“Our experienced and tenured staff made it easy for us to launch this business five years ago. When you’re running an outsourced trading desk, your emphasis has to be on execution performance and experienced high touch service,” emphasizes LeVeen.
“You need to respect why certain trades are done a certain way. We have 10 traders covering the US market, three traders covering APAC, and three traders covering Europe. Every single client on our outsourced trading desk has a dedicated relationship manager who is focused on managing the commission wallet, managing best execution and responsible for making sure they deliver high-touch coverage to the client.
“If someone wants to trade an order at three in the morning when Europe’s markets open, they have a way to contact that experienced trader and execute on it.”
JonesTrading will also advise clients on what amount of commission dollars should be allocated to research brokers in order to get the outcome they are looking to achieve. Typically, a member of the trading team will contact research brokers who cover JonesTrading (i.e. Goldman Sachs, BAML, JP Morgan, Deutsche Bank) to determine the expected amount of commission dollars required for a client to access their research portal. “We communicate this with our clients and come up with a thoughtful budget, in an effort to minimise performance drag,” says LeVeen.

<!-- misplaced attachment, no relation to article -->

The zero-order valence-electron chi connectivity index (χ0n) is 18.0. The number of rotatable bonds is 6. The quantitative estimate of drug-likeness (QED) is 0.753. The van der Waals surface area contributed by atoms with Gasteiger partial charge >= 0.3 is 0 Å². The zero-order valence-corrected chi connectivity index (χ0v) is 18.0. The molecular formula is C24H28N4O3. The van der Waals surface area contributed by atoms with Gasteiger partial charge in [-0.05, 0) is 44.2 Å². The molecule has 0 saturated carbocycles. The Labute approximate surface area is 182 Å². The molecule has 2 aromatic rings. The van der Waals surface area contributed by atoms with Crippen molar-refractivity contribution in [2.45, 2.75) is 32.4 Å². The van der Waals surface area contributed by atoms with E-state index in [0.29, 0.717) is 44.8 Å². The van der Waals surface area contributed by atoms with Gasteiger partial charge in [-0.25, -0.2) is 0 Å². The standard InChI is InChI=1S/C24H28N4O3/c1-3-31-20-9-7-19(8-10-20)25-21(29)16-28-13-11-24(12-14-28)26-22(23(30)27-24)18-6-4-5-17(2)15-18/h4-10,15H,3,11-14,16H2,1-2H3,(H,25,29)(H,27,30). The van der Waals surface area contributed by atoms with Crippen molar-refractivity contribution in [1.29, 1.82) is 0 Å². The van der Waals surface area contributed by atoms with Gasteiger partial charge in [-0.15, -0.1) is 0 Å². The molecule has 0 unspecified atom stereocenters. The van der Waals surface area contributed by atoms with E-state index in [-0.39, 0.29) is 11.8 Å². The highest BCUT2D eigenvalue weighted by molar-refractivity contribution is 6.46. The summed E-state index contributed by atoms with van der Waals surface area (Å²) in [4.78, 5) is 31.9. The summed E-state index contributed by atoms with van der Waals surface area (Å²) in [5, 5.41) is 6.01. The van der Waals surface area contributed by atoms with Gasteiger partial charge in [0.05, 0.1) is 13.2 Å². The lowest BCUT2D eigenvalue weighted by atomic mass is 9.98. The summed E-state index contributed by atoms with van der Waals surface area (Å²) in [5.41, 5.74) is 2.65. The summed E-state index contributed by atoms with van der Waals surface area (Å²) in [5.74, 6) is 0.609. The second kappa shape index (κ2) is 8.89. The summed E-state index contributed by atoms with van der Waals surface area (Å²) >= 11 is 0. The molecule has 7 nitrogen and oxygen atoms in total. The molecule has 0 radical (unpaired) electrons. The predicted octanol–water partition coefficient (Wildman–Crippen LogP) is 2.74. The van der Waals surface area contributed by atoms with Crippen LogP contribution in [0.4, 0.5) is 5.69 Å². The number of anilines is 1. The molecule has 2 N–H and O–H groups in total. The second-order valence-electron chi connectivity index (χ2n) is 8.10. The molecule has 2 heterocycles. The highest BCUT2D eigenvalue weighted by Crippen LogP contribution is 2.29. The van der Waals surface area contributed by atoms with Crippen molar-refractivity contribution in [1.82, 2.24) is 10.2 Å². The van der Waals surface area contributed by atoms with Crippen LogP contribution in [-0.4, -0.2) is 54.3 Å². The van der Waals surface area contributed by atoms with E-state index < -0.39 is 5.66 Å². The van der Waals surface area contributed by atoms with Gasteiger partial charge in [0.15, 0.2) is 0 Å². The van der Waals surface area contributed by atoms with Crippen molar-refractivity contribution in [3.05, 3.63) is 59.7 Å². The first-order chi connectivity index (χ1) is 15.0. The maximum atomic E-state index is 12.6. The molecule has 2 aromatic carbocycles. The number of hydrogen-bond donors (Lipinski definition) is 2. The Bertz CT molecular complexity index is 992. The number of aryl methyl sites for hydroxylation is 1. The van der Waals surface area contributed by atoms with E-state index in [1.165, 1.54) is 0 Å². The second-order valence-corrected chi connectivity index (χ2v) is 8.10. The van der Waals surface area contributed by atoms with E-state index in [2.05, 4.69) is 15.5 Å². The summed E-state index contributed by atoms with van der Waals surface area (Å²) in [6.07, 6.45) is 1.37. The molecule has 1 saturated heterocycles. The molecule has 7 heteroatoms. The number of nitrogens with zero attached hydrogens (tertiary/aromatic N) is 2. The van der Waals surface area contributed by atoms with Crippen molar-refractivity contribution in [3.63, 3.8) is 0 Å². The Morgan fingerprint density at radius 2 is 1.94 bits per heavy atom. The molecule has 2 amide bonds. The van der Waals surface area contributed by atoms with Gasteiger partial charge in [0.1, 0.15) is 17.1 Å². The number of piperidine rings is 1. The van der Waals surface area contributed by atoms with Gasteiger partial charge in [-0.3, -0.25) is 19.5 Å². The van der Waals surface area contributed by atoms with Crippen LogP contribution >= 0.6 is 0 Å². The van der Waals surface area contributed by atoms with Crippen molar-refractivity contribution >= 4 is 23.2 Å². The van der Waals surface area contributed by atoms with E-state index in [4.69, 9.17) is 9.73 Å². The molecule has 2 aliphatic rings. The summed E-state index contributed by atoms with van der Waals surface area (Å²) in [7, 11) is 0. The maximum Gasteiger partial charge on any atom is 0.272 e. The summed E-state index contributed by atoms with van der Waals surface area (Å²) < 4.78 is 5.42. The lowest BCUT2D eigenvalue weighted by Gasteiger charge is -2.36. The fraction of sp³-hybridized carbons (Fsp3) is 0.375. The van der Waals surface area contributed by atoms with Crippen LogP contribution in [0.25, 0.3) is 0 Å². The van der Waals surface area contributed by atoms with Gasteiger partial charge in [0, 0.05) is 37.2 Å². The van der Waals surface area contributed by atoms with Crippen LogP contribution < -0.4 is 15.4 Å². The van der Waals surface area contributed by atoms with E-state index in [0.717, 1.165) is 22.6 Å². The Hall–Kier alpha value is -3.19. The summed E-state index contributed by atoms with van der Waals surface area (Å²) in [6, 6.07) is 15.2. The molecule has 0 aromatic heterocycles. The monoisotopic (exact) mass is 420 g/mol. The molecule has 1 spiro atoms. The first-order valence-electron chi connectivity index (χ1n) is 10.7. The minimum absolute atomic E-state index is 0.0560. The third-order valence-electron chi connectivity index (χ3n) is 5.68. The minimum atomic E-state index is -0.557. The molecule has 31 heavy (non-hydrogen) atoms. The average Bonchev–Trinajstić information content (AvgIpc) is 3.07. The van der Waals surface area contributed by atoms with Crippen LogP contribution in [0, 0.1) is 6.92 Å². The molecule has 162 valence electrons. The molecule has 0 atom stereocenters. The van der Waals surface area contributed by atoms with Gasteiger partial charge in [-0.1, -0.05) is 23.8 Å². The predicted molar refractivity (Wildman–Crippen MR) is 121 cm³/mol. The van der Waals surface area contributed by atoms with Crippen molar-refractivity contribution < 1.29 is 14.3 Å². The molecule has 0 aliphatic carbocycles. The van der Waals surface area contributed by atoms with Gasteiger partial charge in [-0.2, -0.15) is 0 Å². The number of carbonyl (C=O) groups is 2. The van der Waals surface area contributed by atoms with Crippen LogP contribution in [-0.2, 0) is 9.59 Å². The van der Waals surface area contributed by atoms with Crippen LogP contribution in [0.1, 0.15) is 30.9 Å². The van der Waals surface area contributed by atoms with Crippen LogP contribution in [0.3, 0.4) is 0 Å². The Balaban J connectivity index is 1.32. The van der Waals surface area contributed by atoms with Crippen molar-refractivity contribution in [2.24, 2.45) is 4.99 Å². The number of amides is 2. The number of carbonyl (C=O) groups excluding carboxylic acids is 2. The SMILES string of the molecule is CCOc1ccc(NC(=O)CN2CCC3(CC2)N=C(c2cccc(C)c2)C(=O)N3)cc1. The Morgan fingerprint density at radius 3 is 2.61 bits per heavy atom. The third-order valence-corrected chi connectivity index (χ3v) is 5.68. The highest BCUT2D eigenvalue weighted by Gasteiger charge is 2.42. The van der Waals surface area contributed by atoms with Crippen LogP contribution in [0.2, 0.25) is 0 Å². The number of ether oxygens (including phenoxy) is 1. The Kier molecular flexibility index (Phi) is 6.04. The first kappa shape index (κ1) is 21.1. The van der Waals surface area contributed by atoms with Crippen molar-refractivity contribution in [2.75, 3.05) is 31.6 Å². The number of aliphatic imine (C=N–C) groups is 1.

Limiting performance drag
MiFID II is proving to be advantageous in Europe as managers must now demonstrate best execution for their funds. As such, the cost of research has to be priced by each and every broker. It is a good standard and a practice that could end up extending to the US and other markets.
In many respects, this commitment to help managers run their commission wallets properly and to deliver the best “bang for the buck” to end investors, is something that JonesTrading has been doing for years.
“Outsourced trading is ultimately much more than just executing orders. We are doing a fair amount of consulting, in regard to service provider selection and trading technology, long before most funds even launch. And, once the manager has officially launched, we manage all aspects of trading, middle office, commission management, stock loan, etc. We get direct feedback from our portfolio managers regarding which research firms they are looking to pay and the resources they plan on using. This information helps us assist our managers with constructing a cost-effective research budget,” LeVeen explains.
He concludes by saying:
“Our goal is to help our managers run a well-organised and cost-effective business. We’re hyper-focused on execution quality and performance drag and are constantly looking for ways to optimise both for our managers. If we do the best that we can do on those fronts, it should help our clients achieve better overall performance.”